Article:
The league says, under its proposal, the players could swing 51 percent of revenue depending on league growth, a claim the players denied. In their counteroffer, the players said 1 percent of their 51 percent would go to retired players’ pensions and medical benefits, something the union funded in the past.

Other thorny issues were the soft salary cap and the luxury tax. A hard cap does not allow teams to exceed the salary cap for any reason, where a soft cap allows teams to exceed the cap to retain a player under the so-called Larry Bird rule. The luxury tax kicks in when teams exceed the soft cap by a certain amount.

Last season, the salary cap was $58 million and the luxury tax level was $70.3 million. Teams were taxed a dollar for every dollar they exceeded the threshold. The luxury tax money is generally split up among teams who did not pay the tax. Reports indicate the league wanted to raise the tax, while the players wanted it lowered.

There were many other complicated matters being argued, including reductions in minimum salaries and some rookies’ salaries, year-round drug testing, an escrow account to reimburse owners for money spent over the 50-50 split, exceptions to the luxury tax for certain players and sign-and-trade deals for taxpaying teams.

But the bottom line is the two sides couldn’t figure out how to split their enormous pie. While it might not break anyone’s heart to see millionaire ball players out of work or billionaire team owners dusting their stadiums for a season, reports are starting to emerge that the ramifications will be more widespread.

In addition to the arena workers, concessionaires, janitors, ushers, parking lot attendants and merchandise hawkers – average folks who pull minimum wage or near it as the players and owners make bank – CNN reported last month that the lockout’s effect will ripple beyond arenas.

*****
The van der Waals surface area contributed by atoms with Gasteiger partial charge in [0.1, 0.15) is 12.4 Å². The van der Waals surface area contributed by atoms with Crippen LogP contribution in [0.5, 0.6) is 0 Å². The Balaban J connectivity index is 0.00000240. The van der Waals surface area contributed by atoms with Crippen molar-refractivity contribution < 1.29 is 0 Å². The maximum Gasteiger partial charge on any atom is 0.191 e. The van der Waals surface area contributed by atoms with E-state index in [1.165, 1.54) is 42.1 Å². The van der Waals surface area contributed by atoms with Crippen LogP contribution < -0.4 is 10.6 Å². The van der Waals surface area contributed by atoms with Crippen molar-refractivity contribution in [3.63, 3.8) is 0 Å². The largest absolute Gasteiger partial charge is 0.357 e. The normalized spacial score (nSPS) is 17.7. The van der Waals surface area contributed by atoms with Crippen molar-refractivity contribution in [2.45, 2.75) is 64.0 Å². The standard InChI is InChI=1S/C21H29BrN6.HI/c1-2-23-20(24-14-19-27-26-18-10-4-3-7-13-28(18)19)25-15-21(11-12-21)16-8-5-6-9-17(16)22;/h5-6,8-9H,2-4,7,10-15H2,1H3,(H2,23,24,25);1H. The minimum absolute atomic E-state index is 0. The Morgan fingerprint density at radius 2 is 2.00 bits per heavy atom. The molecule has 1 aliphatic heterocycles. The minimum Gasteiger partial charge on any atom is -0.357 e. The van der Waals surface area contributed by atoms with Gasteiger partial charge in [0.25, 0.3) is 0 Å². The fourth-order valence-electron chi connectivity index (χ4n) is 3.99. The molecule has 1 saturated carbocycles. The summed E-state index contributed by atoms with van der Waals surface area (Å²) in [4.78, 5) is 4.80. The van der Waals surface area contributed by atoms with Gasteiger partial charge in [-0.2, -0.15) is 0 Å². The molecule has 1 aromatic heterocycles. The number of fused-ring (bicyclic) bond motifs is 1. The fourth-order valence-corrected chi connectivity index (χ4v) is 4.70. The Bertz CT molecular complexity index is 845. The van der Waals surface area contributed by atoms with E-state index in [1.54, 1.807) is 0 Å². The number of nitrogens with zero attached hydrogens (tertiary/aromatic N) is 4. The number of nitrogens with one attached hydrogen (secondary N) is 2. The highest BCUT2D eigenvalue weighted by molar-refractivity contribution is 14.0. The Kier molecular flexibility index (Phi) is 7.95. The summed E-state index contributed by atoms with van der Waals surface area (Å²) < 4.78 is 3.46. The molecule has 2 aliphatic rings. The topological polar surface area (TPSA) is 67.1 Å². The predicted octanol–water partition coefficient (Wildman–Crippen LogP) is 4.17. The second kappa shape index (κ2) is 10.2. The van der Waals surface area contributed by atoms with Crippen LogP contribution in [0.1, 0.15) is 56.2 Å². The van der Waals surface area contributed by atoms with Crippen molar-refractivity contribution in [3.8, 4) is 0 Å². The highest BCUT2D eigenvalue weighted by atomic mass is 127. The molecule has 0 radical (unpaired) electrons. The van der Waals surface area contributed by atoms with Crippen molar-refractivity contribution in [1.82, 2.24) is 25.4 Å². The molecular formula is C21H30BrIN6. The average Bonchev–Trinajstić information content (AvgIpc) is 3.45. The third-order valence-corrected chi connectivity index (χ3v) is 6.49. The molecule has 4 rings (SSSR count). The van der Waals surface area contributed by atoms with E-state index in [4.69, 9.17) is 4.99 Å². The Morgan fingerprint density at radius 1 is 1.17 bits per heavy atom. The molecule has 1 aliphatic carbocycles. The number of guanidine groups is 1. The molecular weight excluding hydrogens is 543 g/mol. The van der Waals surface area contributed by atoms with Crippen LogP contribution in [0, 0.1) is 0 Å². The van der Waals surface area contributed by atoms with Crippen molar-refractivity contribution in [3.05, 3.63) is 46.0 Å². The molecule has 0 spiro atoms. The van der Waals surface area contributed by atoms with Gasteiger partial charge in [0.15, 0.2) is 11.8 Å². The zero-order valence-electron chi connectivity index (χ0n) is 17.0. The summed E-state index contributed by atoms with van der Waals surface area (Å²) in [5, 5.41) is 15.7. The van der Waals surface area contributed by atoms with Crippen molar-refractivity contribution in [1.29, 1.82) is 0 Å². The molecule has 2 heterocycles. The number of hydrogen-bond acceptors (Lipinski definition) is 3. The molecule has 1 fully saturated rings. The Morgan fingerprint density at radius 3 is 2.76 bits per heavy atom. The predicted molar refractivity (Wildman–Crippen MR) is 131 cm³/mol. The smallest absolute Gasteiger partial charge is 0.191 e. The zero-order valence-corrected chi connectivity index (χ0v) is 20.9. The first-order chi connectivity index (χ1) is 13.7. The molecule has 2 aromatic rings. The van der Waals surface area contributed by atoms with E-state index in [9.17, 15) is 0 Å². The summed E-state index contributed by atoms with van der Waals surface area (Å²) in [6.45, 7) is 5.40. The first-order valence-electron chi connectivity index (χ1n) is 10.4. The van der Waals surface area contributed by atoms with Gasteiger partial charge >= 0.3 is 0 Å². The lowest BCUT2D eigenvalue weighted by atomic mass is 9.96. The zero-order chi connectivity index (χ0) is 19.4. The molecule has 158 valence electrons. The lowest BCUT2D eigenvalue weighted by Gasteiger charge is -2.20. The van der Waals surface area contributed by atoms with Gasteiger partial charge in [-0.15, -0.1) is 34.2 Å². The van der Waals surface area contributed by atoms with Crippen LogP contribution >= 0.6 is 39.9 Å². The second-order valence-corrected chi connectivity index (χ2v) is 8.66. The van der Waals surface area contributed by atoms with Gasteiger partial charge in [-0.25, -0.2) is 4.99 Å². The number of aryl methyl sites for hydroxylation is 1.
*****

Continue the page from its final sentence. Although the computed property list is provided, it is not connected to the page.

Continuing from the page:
As Slam magazine reports foreign teams are recruiting the NBA's newly unemployed, restaurants and shops near American basketball stadiums are bracing for the worst, with employers and employees wondering how much revenue they can draw without crowds flocking to games 41 nights a year.

Fran Berger, CEO of Farm of Beverly Hills near Los Angeles’ Staples Center, said she would have to cut some workers’ hours, and several stadium employees told CNN they feared they might not get the 1,100 annual hours needed to qualify for health insurance.

There’s also the fans, who notoriously dislike lockouts. During the lockout-shortened 1998-1999 season, television ratings and attendance dropped significantly and didn’t rebound for years.

The New York Times reported in a 1998 story that formerly hardcore fans were sickened by the squabbles between owners and players and had come to the conclusion that “basketball is disintegrating into a game of greed.”

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Filed under: Basketball • Courts • Lawsuit • NBA • Sports
soundoff (852 Responses)
  1. john

    Get rid of ALL pro sports getting paid tens of millions a year for playing ball give me a break, go become a scientist, engineer or researcher and do some real good in the world.

    November 15, 2011 at 7:56 pm | Report abuse |
    • hawaiiduude

      November 15, 2011 at 7:59 pm | Report abuse |
    • rlowens

      For most of them, if they could not make seven digits for playing a game, they would be flipping burgers or on welfare.

      November 15, 2011 at 8:02 pm | Report abuse |
    • BREEZE

      john the bosses get mad while blogging at your job. Just put the fries up and be quiet.

      November 15, 2011 at 8:25 pm | Report abuse |
  2. walletman

    We'll all find another form of entertainment.

    November 15, 2011 at 7:56 pm | Report abuse |
    • BREEZE

      right next to your sister and momma on fries lol.

      November 15, 2011 at 8:04 pm | Report abuse |
  3. Astra Navigo

    Kids, here's the real news:

    1. One worker in five is out of work. The government owns up to 9%, but the real figure, if you count everyone, is around 18-20%. People aren't worried about a bunch of pituitary-cases with double-digit IQ's who get paid seven figures to bounce a ball on hardwood – they're worried about paying the rent.

    2. One child in four goes to bed hungry. See above. The last thing most Americans are concerned with is this bunch. They want to feed their kids.